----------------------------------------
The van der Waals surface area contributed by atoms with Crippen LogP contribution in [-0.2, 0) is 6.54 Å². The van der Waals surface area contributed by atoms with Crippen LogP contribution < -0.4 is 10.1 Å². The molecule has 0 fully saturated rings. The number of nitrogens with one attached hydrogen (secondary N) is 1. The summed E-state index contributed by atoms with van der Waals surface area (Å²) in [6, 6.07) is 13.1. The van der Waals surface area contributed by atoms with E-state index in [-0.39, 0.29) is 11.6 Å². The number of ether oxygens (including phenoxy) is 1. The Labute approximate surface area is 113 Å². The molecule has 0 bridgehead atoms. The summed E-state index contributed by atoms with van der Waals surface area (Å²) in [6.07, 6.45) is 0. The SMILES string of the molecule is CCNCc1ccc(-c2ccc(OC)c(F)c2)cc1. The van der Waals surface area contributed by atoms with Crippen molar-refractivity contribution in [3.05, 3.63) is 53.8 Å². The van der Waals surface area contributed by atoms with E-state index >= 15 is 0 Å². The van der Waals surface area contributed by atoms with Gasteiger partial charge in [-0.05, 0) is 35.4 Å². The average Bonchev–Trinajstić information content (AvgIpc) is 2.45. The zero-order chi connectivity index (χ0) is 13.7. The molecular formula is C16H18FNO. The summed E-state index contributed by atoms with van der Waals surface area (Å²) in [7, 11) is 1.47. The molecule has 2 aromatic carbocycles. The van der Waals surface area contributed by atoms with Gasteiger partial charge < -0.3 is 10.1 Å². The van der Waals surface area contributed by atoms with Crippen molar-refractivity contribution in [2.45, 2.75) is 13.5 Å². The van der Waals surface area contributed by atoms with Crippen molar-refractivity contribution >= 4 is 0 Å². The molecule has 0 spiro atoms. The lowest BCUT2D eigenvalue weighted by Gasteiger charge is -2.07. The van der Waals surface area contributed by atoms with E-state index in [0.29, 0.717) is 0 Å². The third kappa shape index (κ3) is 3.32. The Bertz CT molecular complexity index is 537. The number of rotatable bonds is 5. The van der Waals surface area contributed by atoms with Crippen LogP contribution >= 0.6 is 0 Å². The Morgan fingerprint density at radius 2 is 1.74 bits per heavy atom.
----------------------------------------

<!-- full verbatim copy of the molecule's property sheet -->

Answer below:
The van der Waals surface area contributed by atoms with Crippen LogP contribution in [-0.2, 0) is 6.54 Å². The van der Waals surface area contributed by atoms with Crippen LogP contribution < -0.4 is 10.1 Å². The molecule has 0 fully saturated rings. The number of nitrogens with one attached hydrogen (secondary N) is 1. The summed E-state index contributed by atoms with van der Waals surface area (Å²) in [6, 6.07) is 13.1. The van der Waals surface area contributed by atoms with E-state index in [-0.39, 0.29) is 11.6 Å². The number of ether oxygens (including phenoxy) is 1. The Labute approximate surface area is 113 Å². The molecule has 0 bridgehead atoms. The summed E-state index contributed by atoms with van der Waals surface area (Å²) in [6.07, 6.45) is 0. The SMILES string of the molecule is CCNCc1ccc(-c2ccc(OC)c(F)c2)cc1. The van der Waals surface area contributed by atoms with Crippen molar-refractivity contribution in [3.05, 3.63) is 53.8 Å². The van der Waals surface area contributed by atoms with E-state index >= 15 is 0 Å². The van der Waals surface area contributed by atoms with Gasteiger partial charge in [-0.05, 0) is 35.4 Å². The average Bonchev–Trinajstić information content (AvgIpc) is 2.45. The zero-order chi connectivity index (χ0) is 13.7. The molecular formula is C16H18FNO. The summed E-state index contributed by atoms with van der Waals surface area (Å²) in [7, 11) is 1.47. The molecule has 2 aromatic carbocycles. The van der Waals surface area contributed by atoms with Gasteiger partial charge < -0.3 is 10.1 Å². The van der Waals surface area contributed by atoms with Crippen molar-refractivity contribution in [2.45, 2.75) is 13.5 Å². The van der Waals surface area contributed by atoms with Crippen molar-refractivity contribution >= 4 is 0 Å². The molecule has 0 spiro atoms. The lowest BCUT2D eigenvalue weighted by Gasteiger charge is -2.07. The van der Waals surface area contributed by atoms with E-state index in [0.29, 0.717) is 0 Å². The third kappa shape index (κ3) is 3.32. The Bertz CT molecular complexity index is 537. The number of rotatable bonds is 5. The van der Waals surface area contributed by atoms with Crippen LogP contribution >= 0.6 is 0 Å². The Morgan fingerprint density at radius 2 is 1.74 bits per heavy atom.